Anger amid the madness: 5 stupid things about March in college basketball

The Madness of March is delightful… but not 100 percent of the time.

This is a great month, but precisely because it’s the one month when every American sports fan really cares about college basketball, March is a good time to study the landscape. This is when it’s important to reveal (or magnify) the excesses that are part of the college basketball industry and the way it is covered by the press.

No preamble. This is a rant column. Let’s get to it:


Mike DeCourcy of The Sporting News wrote an excellent column on the subject, so let’s give him the first word here:

The fundamental issue here is that we are turning awards which are ostensibly connected to on-field performance into catch-all awards for wholesomeness, character and virtue.

First off, being good at a sport and being a virtuous, ethical person are not one and the same thing. They can converge, but there’s no inherent relationship between the two. Peyton Manning is the latest example of an athlete (however virtuous he in fact is or isn’t) who is perceived one way for much of his career, only to encounter a moment when public opinion either changed or, at the very least, felt different in tone or tenor.

Ben Simmons isn’t handling his academics well in his one season at LSU. That’s not being disputed either. However, how well one performs in the classroom is germane to a best player discussion only to the extent that he is eligible to play. If ineligible, the player doesn’t play, and can’t showcase his talents. To the extent that said athlete can play, if he plays like one of the top 15 players in the nation, he is — in point of fact — one of the 15 best players. One’s GPA is not a basketball credential or a measurement of basketball quality.

Johnny Manziel and Jameis Winston were the best players in college football, whether or not they signed autographs (Manziel) or allegedly behaved inappropriately with a woman (Winston).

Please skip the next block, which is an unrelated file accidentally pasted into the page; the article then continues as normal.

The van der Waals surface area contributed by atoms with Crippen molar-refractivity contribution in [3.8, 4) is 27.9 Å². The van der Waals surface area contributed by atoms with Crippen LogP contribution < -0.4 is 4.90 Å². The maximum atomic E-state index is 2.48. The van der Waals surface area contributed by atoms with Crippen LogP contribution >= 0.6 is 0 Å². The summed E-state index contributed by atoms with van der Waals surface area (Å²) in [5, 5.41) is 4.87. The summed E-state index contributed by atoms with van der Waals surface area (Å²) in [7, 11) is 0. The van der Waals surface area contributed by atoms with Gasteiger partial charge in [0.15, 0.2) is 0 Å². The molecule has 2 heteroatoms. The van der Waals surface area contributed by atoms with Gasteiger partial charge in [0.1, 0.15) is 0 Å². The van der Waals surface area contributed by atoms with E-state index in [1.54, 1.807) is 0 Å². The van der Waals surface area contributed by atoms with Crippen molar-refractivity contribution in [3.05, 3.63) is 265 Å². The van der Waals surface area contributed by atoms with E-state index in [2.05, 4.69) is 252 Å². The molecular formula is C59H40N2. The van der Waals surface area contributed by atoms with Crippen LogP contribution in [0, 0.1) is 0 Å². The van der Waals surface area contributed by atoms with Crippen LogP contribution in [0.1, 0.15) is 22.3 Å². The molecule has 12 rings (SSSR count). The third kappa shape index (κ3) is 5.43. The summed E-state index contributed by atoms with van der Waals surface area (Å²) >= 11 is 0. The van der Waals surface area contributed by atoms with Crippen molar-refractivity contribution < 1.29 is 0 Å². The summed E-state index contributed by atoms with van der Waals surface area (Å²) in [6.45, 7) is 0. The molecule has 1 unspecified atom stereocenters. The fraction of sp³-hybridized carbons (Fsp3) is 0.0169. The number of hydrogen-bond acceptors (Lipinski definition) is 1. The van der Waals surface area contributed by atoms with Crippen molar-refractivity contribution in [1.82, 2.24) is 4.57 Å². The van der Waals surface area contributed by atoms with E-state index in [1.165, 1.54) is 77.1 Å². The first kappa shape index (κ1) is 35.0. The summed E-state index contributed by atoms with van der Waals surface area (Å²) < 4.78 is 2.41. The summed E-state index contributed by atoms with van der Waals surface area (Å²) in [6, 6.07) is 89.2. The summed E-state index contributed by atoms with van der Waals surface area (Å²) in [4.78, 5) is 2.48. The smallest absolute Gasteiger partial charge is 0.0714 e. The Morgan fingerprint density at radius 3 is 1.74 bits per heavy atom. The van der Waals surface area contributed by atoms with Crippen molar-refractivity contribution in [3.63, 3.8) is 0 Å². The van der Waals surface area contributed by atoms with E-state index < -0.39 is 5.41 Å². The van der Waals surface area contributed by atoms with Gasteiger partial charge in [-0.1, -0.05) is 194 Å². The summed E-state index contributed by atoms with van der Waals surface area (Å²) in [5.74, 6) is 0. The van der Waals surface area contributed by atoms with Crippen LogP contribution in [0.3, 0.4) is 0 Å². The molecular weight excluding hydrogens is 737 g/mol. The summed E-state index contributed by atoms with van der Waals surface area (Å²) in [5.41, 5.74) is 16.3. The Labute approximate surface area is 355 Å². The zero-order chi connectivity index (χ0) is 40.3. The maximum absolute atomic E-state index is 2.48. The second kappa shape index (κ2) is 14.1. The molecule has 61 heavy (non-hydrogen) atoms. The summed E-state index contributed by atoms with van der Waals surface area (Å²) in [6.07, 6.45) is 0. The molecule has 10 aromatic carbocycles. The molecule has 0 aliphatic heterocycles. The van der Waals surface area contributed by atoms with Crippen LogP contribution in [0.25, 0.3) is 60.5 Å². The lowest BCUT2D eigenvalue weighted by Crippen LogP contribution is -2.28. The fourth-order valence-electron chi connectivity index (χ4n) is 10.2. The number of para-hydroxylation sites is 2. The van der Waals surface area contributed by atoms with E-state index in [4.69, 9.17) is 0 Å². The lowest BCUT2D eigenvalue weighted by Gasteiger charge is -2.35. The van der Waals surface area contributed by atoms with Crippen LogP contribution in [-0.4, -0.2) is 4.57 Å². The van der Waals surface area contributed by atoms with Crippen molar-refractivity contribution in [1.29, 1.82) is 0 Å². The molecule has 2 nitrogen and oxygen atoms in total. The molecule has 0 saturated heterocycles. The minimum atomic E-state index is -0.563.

Giving awards — or consideration for awards — only to players who meet academic requirements is, essentially, false advertising. Academic All-American awards recognize a fusion of scholarship and perfomance. College football gives an award to a scholar-citizen-athlete. No one’s against celebrating and recognizing scholarship and citizenship among collegiate athletes. Let’s create more awards for those.

Let’s be intellectually and culturally honest, though: The Wooden Award — like the Heisman — is about the best performer in the sport… not in a math class or on an English literature test. Especially in the case of one-and-done players such as Simmons, for whom academics is simply not a primary point of emphasis, we should not try to cross-match criteria for an award. If you’re great at basketball and you’re eligible to play, that’s it. Give more air time to Academic All-Americans if you think academics need to be promoted more.


Last Thursday, an “ESPN family of networks” broadcast of the Georgia-South Carolina game flashed a graphic, giving the SEC Tournament matchups if the event started at that moment. Forget the fact that Saturday’s seven games would decide the issue. Someone had to insist on a present-moment bracket.

Know what would actually serve viewers? A graphic on scenarios which would lead to tournament seeds.

Projected NCAA tournament brackets have their place. They’re okay… after Valentine’s Day. Projected conference tournament brackets? They’re stupid.

Speaking of brackets…


This is not Joe Lunardi’s fault. The man himself is a nice guy, pleasant and affable. He’s the father of bracketology, the man who made so many of us fall in love with the “science” of projecting NCAA tournament teams. We are all in his debt for that reason.

However… ESPN has taken things too far in the attempt to put Lunardi in front of our faces.

Constant exposure in January and early February is wretched excess. So is the early-March practice — witnessed Saturday during the California-Arizona State game — of having the announcers talk to Lunardi while live action is unfolding, with a visual of Lunardi on a split screen.